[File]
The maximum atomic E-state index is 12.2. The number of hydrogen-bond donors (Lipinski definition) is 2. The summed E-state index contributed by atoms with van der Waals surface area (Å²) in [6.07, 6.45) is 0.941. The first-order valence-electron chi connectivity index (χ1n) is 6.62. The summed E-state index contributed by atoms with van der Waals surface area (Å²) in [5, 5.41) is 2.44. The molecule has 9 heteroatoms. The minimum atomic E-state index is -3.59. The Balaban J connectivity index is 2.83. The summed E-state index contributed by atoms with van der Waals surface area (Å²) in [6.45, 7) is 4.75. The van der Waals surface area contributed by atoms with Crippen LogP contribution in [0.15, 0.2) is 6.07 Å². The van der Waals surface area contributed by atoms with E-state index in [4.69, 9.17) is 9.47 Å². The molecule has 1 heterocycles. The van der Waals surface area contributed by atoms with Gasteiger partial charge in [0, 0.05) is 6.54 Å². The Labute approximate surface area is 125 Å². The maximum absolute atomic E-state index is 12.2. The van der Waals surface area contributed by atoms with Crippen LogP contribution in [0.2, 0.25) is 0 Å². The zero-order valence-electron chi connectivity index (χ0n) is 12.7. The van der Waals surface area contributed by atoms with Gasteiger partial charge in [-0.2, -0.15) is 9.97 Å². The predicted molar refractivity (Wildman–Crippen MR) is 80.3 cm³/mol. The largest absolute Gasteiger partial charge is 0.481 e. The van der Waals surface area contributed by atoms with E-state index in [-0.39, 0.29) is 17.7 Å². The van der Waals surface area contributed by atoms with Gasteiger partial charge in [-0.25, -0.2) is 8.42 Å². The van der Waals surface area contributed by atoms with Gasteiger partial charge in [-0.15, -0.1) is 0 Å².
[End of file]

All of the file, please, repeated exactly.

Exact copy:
The maximum atomic E-state index is 12.2. The number of hydrogen-bond donors (Lipinski definition) is 2. The summed E-state index contributed by atoms with van der Waals surface area (Å²) in [6.07, 6.45) is 0.941. The first-order valence-electron chi connectivity index (χ1n) is 6.62. The summed E-state index contributed by atoms with van der Waals surface area (Å²) in [5, 5.41) is 2.44. The molecule has 9 heteroatoms. The minimum atomic E-state index is -3.59. The Balaban J connectivity index is 2.83. The summed E-state index contributed by atoms with van der Waals surface area (Å²) in [6.45, 7) is 4.75. The van der Waals surface area contributed by atoms with Crippen LogP contribution in [0.15, 0.2) is 6.07 Å². The van der Waals surface area contributed by atoms with E-state index in [4.69, 9.17) is 9.47 Å². The molecule has 1 heterocycles. The van der Waals surface area contributed by atoms with Gasteiger partial charge in [0, 0.05) is 6.54 Å². The Labute approximate surface area is 125 Å². The maximum absolute atomic E-state index is 12.2. The van der Waals surface area contributed by atoms with Crippen LogP contribution in [0.2, 0.25) is 0 Å². The zero-order valence-electron chi connectivity index (χ0n) is 12.7. The van der Waals surface area contributed by atoms with Gasteiger partial charge in [-0.2, -0.15) is 9.97 Å². The predicted molar refractivity (Wildman–Crippen MR) is 80.3 cm³/mol. The largest absolute Gasteiger partial charge is 0.481 e. The van der Waals surface area contributed by atoms with E-state index in [-0.39, 0.29) is 17.7 Å². The van der Waals surface area contributed by atoms with Gasteiger partial charge in [-0.25, -0.2) is 8.42 Å². The van der Waals surface area contributed by atoms with Gasteiger partial charge in [-0.15, -0.1) is 0 Å².